By Mark Lassagne
At the Bassmasters Classic many years ago, Guy Eaker was telling me about a small plate he put in front of his worm to make it shake back and forth (the Eaker Shaker). The bait looked great in the demo tank, but to me it was just another lure. Guy was telling me about all the big fish he had caught on it. But if you’re around anglers and sports shows, you see it all and get calloused to many of the new things. It is just another lure, right? Now I wish I’d done more experimenting.
Fast forward a few years, Alton Jones (Classic Champion) told me how he had won a lot of money recently by swimming a jig and that I needed to try it out in the west. Put these two baits together and what do you get?
Several years ago, I was struggling just to get a bite, so I got on the horn and called Randy Pringle. He is “The Fishing Instructor” as well as a long-time friend and Delta guide. Randy tells me he is catching huge bags of fish on a Strike King Pure Poison (similar to a Chatterbait). Later, I saw Randy on the water and he was nice enough to give me a few of these new baits.
My skeptical side was thinking … just another bait, right? But I’ll give it a try and see what happens. After fishing for about an hour with no bites, I started to lose any confidence that I may have had, when suddenly a ten-pound bass crushed the bait right at the boat. Wow, that was cool… but was it was right at the boat? Maybe it was a fluke? So on down the bank I went and I get a five-pounder… cool, then another five-plus and a few more nice fish. I was by myself and had caught a five fish limit weighing close to 30 pounds.
I was thinking this really is a great bait. The day was not done yet. I decided to try a dead-end slough where the water warms first. While I’m going down the bank repetitively casting the lure just inches from the rip rap; I get a bite and the fish heads instantly for deep water. I thought this must be a Striper it’s too big to be a black bass and with those thoughts I horsed the fish to the boat get it up alongside the boat “Oh My God” it’s a giant bass, it could have eaten those five-pounders I had caught earlier. After a few minutes that seemed like hours, I lipped this monster into the boat. No scale, no camera. I’d really feel bad if it died, so I let her go right away. It’s the biggest bass I ever caught, but without a scale I estimate it was between twelve and fifteen pounds. Ok now we’re looking at a 40-pound bag for the day, talk about gaining confidence in a lure.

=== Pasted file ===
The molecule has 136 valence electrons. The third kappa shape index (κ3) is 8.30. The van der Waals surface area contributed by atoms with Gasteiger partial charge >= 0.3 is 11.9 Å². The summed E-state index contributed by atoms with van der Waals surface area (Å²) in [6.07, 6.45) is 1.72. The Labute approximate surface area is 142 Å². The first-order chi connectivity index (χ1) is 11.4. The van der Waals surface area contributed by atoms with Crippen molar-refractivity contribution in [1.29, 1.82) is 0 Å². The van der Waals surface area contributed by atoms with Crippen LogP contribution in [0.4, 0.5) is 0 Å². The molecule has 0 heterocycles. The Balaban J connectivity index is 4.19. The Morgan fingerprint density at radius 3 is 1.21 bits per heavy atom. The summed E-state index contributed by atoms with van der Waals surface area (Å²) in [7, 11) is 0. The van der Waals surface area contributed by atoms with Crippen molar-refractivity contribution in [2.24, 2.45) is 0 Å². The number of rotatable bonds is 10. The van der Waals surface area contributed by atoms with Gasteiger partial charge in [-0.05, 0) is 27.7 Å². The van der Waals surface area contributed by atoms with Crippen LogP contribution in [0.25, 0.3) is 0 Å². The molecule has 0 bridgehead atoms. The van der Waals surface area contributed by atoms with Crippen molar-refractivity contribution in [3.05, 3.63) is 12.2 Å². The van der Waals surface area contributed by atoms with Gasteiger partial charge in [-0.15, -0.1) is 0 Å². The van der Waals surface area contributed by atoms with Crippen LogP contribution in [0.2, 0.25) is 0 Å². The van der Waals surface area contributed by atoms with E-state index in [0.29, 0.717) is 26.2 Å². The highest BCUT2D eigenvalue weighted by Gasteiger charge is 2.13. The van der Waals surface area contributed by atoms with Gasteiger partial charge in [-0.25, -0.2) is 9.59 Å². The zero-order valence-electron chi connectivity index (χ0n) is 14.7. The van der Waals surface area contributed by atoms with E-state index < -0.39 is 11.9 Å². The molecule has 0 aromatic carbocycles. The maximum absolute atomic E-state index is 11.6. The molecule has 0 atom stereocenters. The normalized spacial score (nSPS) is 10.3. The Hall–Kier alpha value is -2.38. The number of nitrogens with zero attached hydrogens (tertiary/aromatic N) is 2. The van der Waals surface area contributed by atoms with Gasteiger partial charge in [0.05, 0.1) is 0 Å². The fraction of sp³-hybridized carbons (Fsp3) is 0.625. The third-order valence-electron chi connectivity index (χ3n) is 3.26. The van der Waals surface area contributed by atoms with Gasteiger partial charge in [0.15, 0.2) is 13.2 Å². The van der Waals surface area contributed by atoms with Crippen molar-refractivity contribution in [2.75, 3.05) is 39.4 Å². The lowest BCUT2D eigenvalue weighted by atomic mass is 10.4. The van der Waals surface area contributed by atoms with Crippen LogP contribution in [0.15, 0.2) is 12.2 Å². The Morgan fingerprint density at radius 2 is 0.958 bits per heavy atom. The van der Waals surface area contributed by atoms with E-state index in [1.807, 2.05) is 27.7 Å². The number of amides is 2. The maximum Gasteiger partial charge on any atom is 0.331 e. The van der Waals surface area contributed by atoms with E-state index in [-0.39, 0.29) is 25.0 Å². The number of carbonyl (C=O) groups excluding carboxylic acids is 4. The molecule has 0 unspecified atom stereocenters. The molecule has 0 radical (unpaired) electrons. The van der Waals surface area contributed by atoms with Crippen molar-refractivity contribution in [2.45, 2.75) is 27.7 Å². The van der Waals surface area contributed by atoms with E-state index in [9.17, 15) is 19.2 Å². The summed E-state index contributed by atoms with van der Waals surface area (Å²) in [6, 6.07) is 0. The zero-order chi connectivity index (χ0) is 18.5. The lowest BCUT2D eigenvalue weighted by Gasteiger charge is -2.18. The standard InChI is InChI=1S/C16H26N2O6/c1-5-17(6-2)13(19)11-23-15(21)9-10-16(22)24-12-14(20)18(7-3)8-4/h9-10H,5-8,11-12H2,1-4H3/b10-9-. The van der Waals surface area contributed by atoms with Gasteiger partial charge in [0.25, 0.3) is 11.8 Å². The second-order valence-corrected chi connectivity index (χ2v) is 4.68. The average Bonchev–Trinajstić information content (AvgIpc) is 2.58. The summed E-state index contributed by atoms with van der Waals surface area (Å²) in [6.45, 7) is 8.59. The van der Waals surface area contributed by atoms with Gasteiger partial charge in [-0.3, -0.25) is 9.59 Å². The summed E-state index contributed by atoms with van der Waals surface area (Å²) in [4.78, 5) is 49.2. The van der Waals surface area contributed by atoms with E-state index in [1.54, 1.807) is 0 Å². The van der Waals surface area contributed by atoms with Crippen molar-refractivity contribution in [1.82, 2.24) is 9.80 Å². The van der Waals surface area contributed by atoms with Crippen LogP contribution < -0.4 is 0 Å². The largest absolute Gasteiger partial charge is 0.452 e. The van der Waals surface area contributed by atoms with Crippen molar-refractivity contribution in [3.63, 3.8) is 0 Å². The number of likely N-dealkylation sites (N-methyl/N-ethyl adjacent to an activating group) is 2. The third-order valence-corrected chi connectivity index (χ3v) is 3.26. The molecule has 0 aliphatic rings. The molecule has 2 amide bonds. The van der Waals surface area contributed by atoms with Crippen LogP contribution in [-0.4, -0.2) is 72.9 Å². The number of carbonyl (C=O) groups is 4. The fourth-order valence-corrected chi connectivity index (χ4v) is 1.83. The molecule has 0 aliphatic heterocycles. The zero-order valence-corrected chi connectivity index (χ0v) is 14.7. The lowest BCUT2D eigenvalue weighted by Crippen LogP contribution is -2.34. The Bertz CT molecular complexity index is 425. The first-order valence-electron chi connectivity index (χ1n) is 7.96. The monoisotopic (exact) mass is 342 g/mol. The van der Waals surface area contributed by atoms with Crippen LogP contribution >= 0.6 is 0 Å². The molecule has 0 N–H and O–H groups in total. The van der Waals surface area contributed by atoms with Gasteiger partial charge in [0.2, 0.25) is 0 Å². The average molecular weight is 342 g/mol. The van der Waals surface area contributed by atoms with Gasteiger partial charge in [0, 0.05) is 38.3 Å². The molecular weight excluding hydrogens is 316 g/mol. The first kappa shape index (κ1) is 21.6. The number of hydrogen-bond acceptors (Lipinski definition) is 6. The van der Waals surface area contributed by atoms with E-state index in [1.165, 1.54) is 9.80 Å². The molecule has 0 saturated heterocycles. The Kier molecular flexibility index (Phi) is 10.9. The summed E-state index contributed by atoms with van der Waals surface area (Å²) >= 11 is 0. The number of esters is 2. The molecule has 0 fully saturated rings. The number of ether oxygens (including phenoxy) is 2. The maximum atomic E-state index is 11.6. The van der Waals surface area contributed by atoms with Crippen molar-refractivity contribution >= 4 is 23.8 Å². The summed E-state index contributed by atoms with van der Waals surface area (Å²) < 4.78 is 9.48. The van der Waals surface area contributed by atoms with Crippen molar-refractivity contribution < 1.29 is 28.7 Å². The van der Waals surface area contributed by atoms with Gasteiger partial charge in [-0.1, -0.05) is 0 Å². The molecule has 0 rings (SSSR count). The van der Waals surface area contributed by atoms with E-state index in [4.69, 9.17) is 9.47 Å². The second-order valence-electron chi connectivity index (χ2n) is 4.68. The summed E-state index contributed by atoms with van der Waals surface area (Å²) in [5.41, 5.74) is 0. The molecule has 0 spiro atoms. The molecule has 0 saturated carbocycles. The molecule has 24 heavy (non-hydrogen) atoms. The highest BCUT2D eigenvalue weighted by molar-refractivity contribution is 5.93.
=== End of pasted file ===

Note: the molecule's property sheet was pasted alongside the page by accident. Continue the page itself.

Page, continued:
By the end of the spring, I had this bait down and even weighed 60 pounds in the FLW Stren, a three-day event using the bait. I lost three big fish during that event or I would have had much more. We saw Bret Hite win back-to-back FLW events with this bait and on the California Delta, where he caught well over 25 pounds a day. Over the last few years, this bait has taken off with many stories similar to mine. We come to find out this is not just another bait but a combination of baits that really work.
The Chatterbait was originally brought to market by ZMAN and they hold the registered patent on the product. Since ZMAN marketed the Chatterbait, several companies have produced similar baits with some differences. You can purchase the blades and jigs and assemble them yourself. I’ve used a number of these style baits, including the original.
The concept is for the chatterbait blade to shake violently back and forth, pushing water from one side to the other. This action creates a vibration and an erratic action like no other bait on the market. After using several brands, I’ve noticed they have distinct vibrations like different crank baits vibrate differently. Over the last few years I have discovered the baits with the most action produce the more strikes when the bite is good and ones that vibrate less are better dung a tough bite.
Two baits I use most often are the Z Man Jack Hammer and the Strike King Thunder Cricket. The Revenge has a hunting action that thrashes side to side, attracting good quality bites. The Z-Man has a more subtle action better for working the bait slow.
This bait is very versatile. It fishes most anywhere a crank bait or spinner bait can go even with an open hook (no weed guard) and it is very snag resistant. Though you can fish them without a trailer they are more effective with a trailer. The baits usually come with a small split tail trailer that works fine. But, anglers have discovered that adding a different trailer and changing the look of the bait can have very productive results.